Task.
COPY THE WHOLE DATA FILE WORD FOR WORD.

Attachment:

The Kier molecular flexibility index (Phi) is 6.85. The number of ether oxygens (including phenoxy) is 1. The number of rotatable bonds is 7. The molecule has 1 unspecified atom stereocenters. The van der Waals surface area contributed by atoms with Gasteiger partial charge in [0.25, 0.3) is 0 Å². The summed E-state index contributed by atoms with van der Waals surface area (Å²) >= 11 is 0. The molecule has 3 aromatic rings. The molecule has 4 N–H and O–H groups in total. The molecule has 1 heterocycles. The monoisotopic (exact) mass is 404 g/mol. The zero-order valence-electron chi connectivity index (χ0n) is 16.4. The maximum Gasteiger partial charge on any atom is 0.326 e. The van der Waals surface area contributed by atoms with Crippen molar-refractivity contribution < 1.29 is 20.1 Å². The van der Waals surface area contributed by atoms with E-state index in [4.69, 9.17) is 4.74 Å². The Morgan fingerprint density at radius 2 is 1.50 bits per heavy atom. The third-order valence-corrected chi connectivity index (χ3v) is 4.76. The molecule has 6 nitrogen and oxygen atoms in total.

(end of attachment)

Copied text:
The Kier molecular flexibility index (Phi) is 6.85. The number of ether oxygens (including phenoxy) is 1. The number of rotatable bonds is 7. The molecule has 1 unspecified atom stereocenters. The van der Waals surface area contributed by atoms with Gasteiger partial charge in [0.25, 0.3) is 0 Å². The summed E-state index contributed by atoms with van der Waals surface area (Å²) >= 11 is 0. The molecule has 3 aromatic rings. The molecule has 4 N–H and O–H groups in total. The molecule has 1 heterocycles. The monoisotopic (exact) mass is 404 g/mol. The zero-order valence-electron chi connectivity index (χ0n) is 16.4. The maximum Gasteiger partial charge on any atom is 0.326 e. The van der Waals surface area contributed by atoms with Crippen molar-refractivity contribution < 1.29 is 20.1 Å². The van der Waals surface area contributed by atoms with E-state index in [4.69, 9.17) is 4.74 Å². The Morgan fingerprint density at radius 2 is 1.50 bits per heavy atom. The third-order valence-corrected chi connectivity index (χ3v) is 4.76. The molecule has 6 nitrogen and oxygen atoms in total.